Wordslinger • Dissident • Webwright

The Mobile Dollar: Dipping a toe into device JavaScript

Published 10 July 2008

I’ve been working on a (very) small side project that targets mobile Web Browsers. Testing for the mobile platform, however, is ludicrous: someone I met a SXSW told me that their mobile application had over four-hundred different builds. Simple applications, however, aren’t terribly difficult to make, so long as you keep your focus small.

My Web app works in IE Mobile 5 and 6, Opera Mobile 8.65, Opera Mini 4 and the iPhone Simulator. A proper iPhone version would require a slightly different UI and leverage the absurdly better layout engine of MobileSafari, but this will work while I wait for lines to thin this weekend.

Opera Mobile is very good and will handle almost anything you throw at it; Opera Mini is a mysterious beast, but seems to “just work”. IE Mobile, however, is a bizarre member of the device browser family, and like its desktop-sized predecessors, has some quirks:

  • Both support more selectors, but far fewer CSS properties than IE 6. Luckily the IE Mobile 6 and IE Mobile 5 documentation is well done, if hard to find.
  • Unobtrusive scripting is explicitly not supported. At all. If an element needs to listen for an event, it must use the onevent="" attribute in the HTML.
  • Transparent PNGs and GIFs cause visual static when used as background images.
  • HTMLElement#nodeName is not supported; you have to use HTMLElement#tagName.
  • The getElementsByTagName method is supported only on the document object in IE Mobile 6 and not at all in IE Mobile 5. If you want to support that browser, element references must be done via IDs.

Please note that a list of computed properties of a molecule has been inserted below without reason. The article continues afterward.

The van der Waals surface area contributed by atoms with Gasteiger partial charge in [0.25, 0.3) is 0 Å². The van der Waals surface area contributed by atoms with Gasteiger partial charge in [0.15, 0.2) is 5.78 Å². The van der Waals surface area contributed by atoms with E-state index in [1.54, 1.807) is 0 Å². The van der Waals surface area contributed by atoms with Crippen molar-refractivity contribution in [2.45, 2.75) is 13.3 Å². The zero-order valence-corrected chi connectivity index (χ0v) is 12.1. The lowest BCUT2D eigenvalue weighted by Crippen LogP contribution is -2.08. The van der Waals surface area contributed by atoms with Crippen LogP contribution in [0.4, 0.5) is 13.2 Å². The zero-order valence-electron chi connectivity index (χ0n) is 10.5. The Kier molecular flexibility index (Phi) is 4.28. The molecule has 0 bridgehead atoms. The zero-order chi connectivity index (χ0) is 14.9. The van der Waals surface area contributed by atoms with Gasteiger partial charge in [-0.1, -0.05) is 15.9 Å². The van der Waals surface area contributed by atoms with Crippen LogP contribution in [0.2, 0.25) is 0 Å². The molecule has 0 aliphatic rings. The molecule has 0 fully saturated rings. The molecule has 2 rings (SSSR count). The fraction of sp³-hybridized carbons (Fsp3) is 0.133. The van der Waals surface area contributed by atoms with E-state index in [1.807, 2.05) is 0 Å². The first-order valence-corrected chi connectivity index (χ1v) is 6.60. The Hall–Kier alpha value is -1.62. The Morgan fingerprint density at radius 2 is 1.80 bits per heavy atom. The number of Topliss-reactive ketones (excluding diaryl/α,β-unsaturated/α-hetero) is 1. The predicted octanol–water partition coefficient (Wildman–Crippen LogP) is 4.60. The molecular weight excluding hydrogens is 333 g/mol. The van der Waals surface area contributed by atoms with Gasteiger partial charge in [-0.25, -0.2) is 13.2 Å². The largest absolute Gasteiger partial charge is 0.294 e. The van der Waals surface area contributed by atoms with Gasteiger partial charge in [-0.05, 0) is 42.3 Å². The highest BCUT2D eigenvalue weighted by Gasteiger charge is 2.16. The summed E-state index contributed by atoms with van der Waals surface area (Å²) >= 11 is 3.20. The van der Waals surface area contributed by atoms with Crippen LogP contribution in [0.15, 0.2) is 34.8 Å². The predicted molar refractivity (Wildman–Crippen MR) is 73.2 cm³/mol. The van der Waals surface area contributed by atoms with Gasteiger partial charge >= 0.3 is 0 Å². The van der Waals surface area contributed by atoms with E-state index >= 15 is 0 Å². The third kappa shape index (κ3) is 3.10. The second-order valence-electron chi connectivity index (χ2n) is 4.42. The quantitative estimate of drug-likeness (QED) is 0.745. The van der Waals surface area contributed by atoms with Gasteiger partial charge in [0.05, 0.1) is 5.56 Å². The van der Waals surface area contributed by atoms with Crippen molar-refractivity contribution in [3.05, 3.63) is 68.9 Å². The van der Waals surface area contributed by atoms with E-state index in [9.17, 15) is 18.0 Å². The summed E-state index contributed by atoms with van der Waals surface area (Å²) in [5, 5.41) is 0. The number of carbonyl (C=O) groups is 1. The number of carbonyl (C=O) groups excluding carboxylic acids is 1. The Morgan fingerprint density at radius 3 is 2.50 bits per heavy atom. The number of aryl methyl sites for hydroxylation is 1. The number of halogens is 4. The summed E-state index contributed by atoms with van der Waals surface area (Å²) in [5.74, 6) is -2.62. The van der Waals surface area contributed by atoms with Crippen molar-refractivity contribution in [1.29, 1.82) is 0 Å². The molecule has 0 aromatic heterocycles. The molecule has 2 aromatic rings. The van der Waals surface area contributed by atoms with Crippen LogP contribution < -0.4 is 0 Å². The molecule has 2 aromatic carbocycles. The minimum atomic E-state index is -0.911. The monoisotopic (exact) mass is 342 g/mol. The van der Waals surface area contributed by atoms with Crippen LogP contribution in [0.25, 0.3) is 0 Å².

In addition, feature detection and document.getElementById are new features in IE Mobile 6. Luckily, IE Mobile 5 populates the window Object with variables named identically to element IDs, as if it could do:

var el, c = -1;
while (el = document.getElementsByTagName('*')[++c]) {
  if (el.id) {
    window[el.id] = el;
  }
}

Because IE Mobile 5 lacks feature detection, testing for this case requires some special work as well. Porting the dollar function to device JavaScript looks like the following:

var $ = (function() {
  try {
    (! document.getElementById);
      return function(id) {
        return document.getElementById(id);
      };
  }
  catch(e) {
    return function(id) {
      return window[id];
    }
  }
})();

This simplified version accepts only a string argument. It’d be a good coding exercise to rework it into accepting a string, HTMLElement or Array. Good luck!

UPDATE: The application is a very simple means to track life in a game of Magic: The Gathering. Check out the Magic Game Tracker.